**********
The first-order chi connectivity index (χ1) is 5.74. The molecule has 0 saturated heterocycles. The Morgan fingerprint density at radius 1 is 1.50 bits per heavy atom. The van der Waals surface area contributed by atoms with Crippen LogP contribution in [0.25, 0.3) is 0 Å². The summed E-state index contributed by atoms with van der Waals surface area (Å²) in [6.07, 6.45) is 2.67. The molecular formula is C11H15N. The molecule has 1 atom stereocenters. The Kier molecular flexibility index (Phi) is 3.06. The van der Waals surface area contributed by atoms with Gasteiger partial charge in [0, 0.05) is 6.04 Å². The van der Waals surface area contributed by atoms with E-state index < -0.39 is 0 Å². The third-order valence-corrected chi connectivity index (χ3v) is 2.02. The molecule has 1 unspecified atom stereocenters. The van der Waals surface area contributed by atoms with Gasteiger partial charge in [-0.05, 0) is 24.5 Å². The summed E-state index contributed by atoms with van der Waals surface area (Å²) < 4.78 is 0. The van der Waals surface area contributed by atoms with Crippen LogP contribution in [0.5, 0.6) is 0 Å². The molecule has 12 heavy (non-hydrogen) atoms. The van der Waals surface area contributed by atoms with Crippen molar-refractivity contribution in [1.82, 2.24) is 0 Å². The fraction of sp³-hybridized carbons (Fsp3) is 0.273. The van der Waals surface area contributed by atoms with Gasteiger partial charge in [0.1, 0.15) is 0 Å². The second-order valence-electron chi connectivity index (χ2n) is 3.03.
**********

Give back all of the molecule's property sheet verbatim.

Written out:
The first-order chi connectivity index (χ1) is 5.74. The molecule has 0 saturated heterocycles. The Morgan fingerprint density at radius 1 is 1.50 bits per heavy atom. The van der Waals surface area contributed by atoms with Crippen LogP contribution in [0.25, 0.3) is 0 Å². The summed E-state index contributed by atoms with van der Waals surface area (Å²) in [6.07, 6.45) is 2.67. The molecular formula is C11H15N. The molecule has 1 atom stereocenters. The Kier molecular flexibility index (Phi) is 3.06. The van der Waals surface area contributed by atoms with Gasteiger partial charge in [0, 0.05) is 6.04 Å². The van der Waals surface area contributed by atoms with E-state index < -0.39 is 0 Å². The third-order valence-corrected chi connectivity index (χ3v) is 2.02. The molecule has 1 unspecified atom stereocenters. The van der Waals surface area contributed by atoms with Gasteiger partial charge in [-0.05, 0) is 24.5 Å². The summed E-state index contributed by atoms with van der Waals surface area (Å²) < 4.78 is 0. The van der Waals surface area contributed by atoms with Crippen LogP contribution in [0.5, 0.6) is 0 Å². The molecule has 12 heavy (non-hydrogen) atoms. The van der Waals surface area contributed by atoms with Crippen molar-refractivity contribution in [1.82, 2.24) is 0 Å². The fraction of sp³-hybridized carbons (Fsp3) is 0.273. The van der Waals surface area contributed by atoms with Gasteiger partial charge in [0.1, 0.15) is 0 Å². The second-order valence-electron chi connectivity index (χ2n) is 3.03.